By Sara Appel-Lennon
click here San Diego Jewish Men’s Choir fuses Indian and Jewish music traditions
Music is a universal language to join people and narrow cultural differences. The San Diego Jewish Men’s Choir’s new CD, “Kochi” celebrates two cultures by fusing Indian instrumental music with Jewish songs in Hebrew, Yiddish, and Ladino. The result is a toe-tapping, body-swaying, humming-along music experience.
Del Cerro resident and founding SDJMC member, Shaun Edelstein, says the choir’s mission is to preserve and promote Jewish music. “This really means something to us. It’s not just a bunch of guys having fun. This is the music we heard from our grandparents” said Edelstein.
Music has been instrumental to Edelstein, who is originally from Johannesburg, South Africa. Since age 10, he sang in a community choir at his synagogue. “For 30 years I never went to a wedding without a choir,” he said. When he immigrated to San Diego 20 years ago, he asked, “Where’s the choir?” This motivated him to find others to start a Jewish men’s choir in San Diego. In 16 years, the choir has sung at 50 weddings; receiving requests every three to four months.
The choir has 25 to 30 members with most from South Africa, two from Israel, one from France, a few from Mexico, and the rest from the United States. Members live in various parts of San Diego, as far south as Chula Vista, as far north as Escondido, and two in the College Area.
Choir Director, Ruth Weber graduated from San Diego State University with a Bachelor’s in music and received a master’s degree in Music Performance from California State University Northridge. She has been directing the choir for six years. At first, she said she felt nervous about directing so many men. Now they treat her “like one of the guys. When else would all of these men follow a woman except when we’re trying to preserve the tradition of Jewish music,” said Weber.
When Weber met Ricky Kej, last year’s Grammy Award-winner of Best New Age Album and producer and arranger from India, he asked her to send him a soundtrack of the choir. Weber, Kej, Vanil Veigas, Danny Flam, and Greg Gilpin recorded “Kochi” in New York, San Diego, and India by sending files back and forth to fuse Indian instrumental music with the choir singing Jewish songs.
“We’re using technology to bring back something from thousands of years ago,” said Edelstein.
In November 2015, “Kochi” won first place in the Akademia Awards for Best World Beat Album, reached third for World Music on Billboard World Music Charts, and seventh in the Billboard Heatseeker Charts. According to their promoter, “Kochi” plays on 119 radio stations in the United States and Canada, and on 70 different airline easy listening channels.
Sixteen years ago, if they sang to 20 people, they were happy. Now they sing to people from 20 countries, and were considered for a Grammy nomination.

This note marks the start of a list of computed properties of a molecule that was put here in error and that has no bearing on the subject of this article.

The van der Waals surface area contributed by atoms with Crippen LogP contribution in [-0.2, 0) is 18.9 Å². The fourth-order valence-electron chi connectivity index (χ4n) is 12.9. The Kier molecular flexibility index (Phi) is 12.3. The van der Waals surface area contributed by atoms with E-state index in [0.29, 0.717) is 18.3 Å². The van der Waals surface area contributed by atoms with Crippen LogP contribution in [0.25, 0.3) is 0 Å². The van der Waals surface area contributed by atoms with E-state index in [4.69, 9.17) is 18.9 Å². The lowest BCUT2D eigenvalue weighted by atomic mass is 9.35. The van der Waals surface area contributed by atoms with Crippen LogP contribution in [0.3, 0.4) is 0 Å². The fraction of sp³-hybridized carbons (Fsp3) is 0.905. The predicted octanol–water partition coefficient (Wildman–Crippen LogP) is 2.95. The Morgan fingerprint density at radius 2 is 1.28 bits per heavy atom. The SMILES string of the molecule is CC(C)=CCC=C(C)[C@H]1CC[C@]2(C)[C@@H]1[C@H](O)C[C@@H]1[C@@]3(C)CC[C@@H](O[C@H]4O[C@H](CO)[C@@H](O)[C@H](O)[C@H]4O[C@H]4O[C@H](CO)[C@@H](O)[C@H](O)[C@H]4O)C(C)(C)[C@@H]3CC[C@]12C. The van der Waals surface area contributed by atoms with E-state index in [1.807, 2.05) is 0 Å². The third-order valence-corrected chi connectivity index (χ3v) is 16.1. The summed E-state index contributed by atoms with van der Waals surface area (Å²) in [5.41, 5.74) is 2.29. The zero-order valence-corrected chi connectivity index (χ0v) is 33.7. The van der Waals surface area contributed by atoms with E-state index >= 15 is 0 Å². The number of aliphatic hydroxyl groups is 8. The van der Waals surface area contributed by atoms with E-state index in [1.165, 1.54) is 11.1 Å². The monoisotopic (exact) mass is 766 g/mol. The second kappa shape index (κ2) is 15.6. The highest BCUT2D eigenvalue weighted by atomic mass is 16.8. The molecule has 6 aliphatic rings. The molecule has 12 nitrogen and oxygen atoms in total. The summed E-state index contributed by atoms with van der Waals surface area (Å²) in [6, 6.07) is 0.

“How did we ever get on 119 radio stations? Ruth’s drive, commitment, and passion! She has been a key figure. It’s all due to her, believe me. We were a bunch of guys before and she molded us into a high-quality musical entourage,” said Edelstein.
This CD is dedicated to the world’s oldest Jewish community living 2,500 years ago in Cochin, (Kochi) now known as Kerala, India. The Hindu king inscribed a decree on antique plates allowing Jews to own land, build synagogues, and live freely at a time when they were persecuted elsewhere. These plates still remain in the synagogue.
In 1792, there were 2,000 Jews with nine synagogues in Kochi. In contrast, New York had only 72 Jewish families and one synagogue. Indira Gandhi recognized the synagogue’s 400 year anniversary in 1968. The main street is Synagogue Lane and the village is called Jew Town. Since 1948, thousands of Kochi Jews immigrated to Israel.
Rabbi Marvin Tokayer wrote about and conducted tours to recount the history of the Jews in Kochi. Upon returning from a tour, choir member Mo Gold recounted the city’s history. Weber then wanted to create the CD. “Music intertwined people. That’s what we replicate with this album,” said Weber.
The choir’s first CD, “Heritage” was funded by Kickstarter. In keeping with their mission to preserve and promote Jewish music, the choir donated 400 CDs to international libraries, schools, and nursing homes with Jewish audiences.
Proceeds support the Gabriel Project of Mumbai to provide nutrition, healthcare and literacy for children living in the streets of India. “Tikkun Olam (which is Hebrew for “repairing the world”) –– it’s about giving back,” said Edelstein.
For the men of the choir, there is only one drawback –– Monday night choir rehearsal conflicts with Monday night football. But it’s a small sacrifice and they tape the games instead. “Don’t tell us the scores, la, la, la. …This is more important than a football game. Everyone arrives at practice ready to sing,” said Edelstein.
“Kochi” is available for purchase on Amazon or iTunes. For more information on the San Diego Jewish Mens Choir, please visit sdjmc.org.